Zero Waste at Salmonfest 2017
Cook Inletkeeper, ReGroup, and Kachemak Bay Conservation Society team up to reach towards Zero Waste at Salmonfest 2017
Salmonfest, Alaska’s biggest festival weekend gets help from Cook Inletkeeper and ReGroup to minimize waste at this year’s festival August 4-6 in Ninilchik. 2017 Salmonfest features Jewel, Railroad Earth, Rusted Root, Rising Appalachia, California Honeydrops, to name a few; and the biggest selection of Alaska’s bands. Some of Alaska’s most dynamic art and crafts, special brews, tasty food, and this year the new Zero Waste Stations to help clean everything up. Every year we work to make the festival more enjoyable, more music, more art, more fish, love and music! And to help reduce the overall impact of the Kenai Peninsula’s largest festival, local community groups Cook Inletkeeper and ReGroup have teamed up to focus on waste reduction at this year’s Salmonfest.
“From the start, we’ve taken a lot of steps to reduce waste at the festival,” said Salmonfest Producer, Jim Stearns. “The reusable cups in the beer gardens are not only collectable but they help reduce the need for thousands and thousands of single-use cups during the event. We’re excited to take it to the next level this year,” Stearns added.
This year Salmonfest attendees will notice something new at the festival. Instead of trashcans, Zero Waste Stations will stand out at the fairgrounds. The new Zero Waste Stations pair recycling and compost bins with every trash can and will be staffed by a member of the all-volunteer Zero Waste Crew to help festivalgoers know where to toss their materials – from compostable food scraps and paper plates, to recyclable water bottles and aluminum cans.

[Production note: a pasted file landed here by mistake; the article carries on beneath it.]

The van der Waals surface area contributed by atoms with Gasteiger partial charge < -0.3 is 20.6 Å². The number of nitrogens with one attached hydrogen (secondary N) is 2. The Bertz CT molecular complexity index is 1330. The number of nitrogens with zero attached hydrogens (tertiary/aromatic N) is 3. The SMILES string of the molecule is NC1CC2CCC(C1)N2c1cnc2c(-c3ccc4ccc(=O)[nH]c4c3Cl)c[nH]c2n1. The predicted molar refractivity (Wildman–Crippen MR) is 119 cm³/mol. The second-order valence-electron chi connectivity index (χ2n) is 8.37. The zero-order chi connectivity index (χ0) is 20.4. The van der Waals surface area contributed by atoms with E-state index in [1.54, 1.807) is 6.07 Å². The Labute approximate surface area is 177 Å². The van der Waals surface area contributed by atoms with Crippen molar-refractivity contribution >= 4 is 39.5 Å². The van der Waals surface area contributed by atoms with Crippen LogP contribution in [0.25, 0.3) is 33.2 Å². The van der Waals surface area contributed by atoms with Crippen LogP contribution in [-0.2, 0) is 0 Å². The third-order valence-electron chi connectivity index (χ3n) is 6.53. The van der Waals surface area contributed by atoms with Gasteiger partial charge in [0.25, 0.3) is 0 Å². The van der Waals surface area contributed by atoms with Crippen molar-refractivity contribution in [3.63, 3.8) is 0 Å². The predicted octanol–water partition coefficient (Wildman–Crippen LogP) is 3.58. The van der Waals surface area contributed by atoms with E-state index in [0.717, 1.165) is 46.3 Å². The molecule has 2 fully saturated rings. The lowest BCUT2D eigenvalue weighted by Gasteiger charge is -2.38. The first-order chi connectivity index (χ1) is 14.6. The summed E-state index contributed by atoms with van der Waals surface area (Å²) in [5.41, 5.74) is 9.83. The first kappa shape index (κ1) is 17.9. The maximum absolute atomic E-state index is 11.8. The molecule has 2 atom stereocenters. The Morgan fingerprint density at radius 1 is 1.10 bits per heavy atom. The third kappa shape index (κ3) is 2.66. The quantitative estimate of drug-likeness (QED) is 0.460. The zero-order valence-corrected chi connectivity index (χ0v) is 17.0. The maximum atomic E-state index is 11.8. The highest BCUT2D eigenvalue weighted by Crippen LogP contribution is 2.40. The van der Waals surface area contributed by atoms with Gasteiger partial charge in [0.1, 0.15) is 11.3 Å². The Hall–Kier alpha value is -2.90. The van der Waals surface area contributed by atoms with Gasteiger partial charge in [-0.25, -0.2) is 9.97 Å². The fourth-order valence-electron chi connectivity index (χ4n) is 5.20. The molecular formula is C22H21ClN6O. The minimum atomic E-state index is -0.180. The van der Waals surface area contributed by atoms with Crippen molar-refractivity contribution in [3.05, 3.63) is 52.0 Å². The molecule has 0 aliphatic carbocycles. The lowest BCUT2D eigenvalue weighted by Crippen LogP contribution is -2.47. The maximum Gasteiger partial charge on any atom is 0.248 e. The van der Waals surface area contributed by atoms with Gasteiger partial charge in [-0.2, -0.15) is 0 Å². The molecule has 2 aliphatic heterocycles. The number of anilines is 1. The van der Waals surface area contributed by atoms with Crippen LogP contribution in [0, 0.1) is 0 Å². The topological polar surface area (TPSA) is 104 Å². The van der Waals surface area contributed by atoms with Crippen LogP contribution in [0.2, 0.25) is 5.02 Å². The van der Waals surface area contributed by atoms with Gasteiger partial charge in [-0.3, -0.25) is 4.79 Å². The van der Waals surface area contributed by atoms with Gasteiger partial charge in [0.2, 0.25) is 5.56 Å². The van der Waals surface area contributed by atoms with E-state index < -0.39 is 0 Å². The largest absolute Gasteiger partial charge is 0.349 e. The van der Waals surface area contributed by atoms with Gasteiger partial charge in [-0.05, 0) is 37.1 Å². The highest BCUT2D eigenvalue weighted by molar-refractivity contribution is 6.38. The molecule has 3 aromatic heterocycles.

“There’s always been some recycling available at the festival, but this year we want to make it really obvious and easy,” said Cook Inletkeeper Director Carly Wier, “and since so much of our waste stream is made up of biodegradable, compostable material, we think we can reduce the amount of trash going to the landfill by more than 50% this year.”
This year, Soldotna-based recycling advocacy organization ReGroup and Cook Inletkeeper have teamed up to add more recycling options and compost collection bins. The recyclable materials, like plastic and aluminum will be recycled through the Kenai Peninsula Borough’s existing recycling program, and compostable materials will be composted into soil amendment at Matti’s Farm in Kenai.
“It takes a lot of hands to make this happen,” said Cook Inletkeeper’s volunteer coordinator Natalia Mulawa, “and we can use some more people to help us turn this vision into reality.” Volunteers who work a 4-hour shift get free admission to the festival that day and a green tie-dye Zero Waste Crew t-shirt to keep. To volunteer on the Zero Waste Crew, contact Natalia at firstname.lastname@example.org or 907-235-4068, ext. 20.
Salmonfest is supported by and benefits The Kachemak Bay Conservation Society with support from Cook Inletkeeper. KBCS is a longstanding Homer-based non-profit organization that seek to educate the public, and both protect and promote Alaska’s fish-filled waters.
Don’t have your tickets yet? Visit Salmonfestalaska.org and Salmonfest on Facebook to buy your tickets and for more information.
Salmonfest, 3 days of fish, love and music
For more information, contact:
Jim Stearns, Festival Director/Producer, Salmonfest
Sally Oberstein, Assistant Festival Director/Producer, Salmonfest
Susan Kaplan, Festival Media Liaison, Salmonfest